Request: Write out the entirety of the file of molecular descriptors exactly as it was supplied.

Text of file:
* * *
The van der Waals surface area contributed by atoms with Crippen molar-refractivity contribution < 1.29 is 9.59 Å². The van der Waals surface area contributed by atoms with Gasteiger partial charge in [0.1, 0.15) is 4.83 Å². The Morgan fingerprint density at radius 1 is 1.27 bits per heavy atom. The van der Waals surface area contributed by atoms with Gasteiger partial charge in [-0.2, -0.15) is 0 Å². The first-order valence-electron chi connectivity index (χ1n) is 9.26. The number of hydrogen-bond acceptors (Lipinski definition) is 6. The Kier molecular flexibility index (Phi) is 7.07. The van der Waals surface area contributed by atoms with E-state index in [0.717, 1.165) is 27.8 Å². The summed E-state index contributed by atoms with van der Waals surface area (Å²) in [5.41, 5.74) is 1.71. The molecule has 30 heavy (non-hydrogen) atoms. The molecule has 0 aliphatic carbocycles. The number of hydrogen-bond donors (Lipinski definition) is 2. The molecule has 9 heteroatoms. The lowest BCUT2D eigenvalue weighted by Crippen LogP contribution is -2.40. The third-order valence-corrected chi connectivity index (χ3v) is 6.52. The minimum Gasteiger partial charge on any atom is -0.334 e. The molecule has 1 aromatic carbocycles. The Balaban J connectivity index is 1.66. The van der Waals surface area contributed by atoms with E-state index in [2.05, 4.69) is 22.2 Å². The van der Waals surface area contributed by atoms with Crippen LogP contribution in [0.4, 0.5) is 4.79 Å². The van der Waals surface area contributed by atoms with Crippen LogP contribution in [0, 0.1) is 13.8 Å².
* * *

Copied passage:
The van der Waals surface area contributed by atoms with Crippen molar-refractivity contribution < 1.29 is 9.59 Å². The van der Waals surface area contributed by atoms with Gasteiger partial charge in [0.1, 0.15) is 4.83 Å². The Morgan fingerprint density at radius 1 is 1.27 bits per heavy atom. The van der Waals surface area contributed by atoms with Gasteiger partial charge in [-0.2, -0.15) is 0 Å². The first-order valence-electron chi connectivity index (χ1n) is 9.26. The number of hydrogen-bond acceptors (Lipinski definition) is 6. The Kier molecular flexibility index (Phi) is 7.07. The van der Waals surface area contributed by atoms with E-state index in [0.717, 1.165) is 27.8 Å². The summed E-state index contributed by atoms with van der Waals surface area (Å²) in [5.41, 5.74) is 1.71. The molecule has 30 heavy (non-hydrogen) atoms. The molecule has 0 aliphatic carbocycles. The number of hydrogen-bond donors (Lipinski definition) is 2. The molecule has 9 heteroatoms. The lowest BCUT2D eigenvalue weighted by Crippen LogP contribution is -2.40. The third-order valence-corrected chi connectivity index (χ3v) is 6.52. The minimum Gasteiger partial charge on any atom is -0.334 e. The molecule has 1 aromatic carbocycles. The Balaban J connectivity index is 1.66. The van der Waals surface area contributed by atoms with E-state index in [2.05, 4.69) is 22.2 Å². The van der Waals surface area contributed by atoms with Crippen LogP contribution in [0.4, 0.5) is 4.79 Å². The van der Waals surface area contributed by atoms with Crippen LogP contribution in [0, 0.1) is 13.8 Å².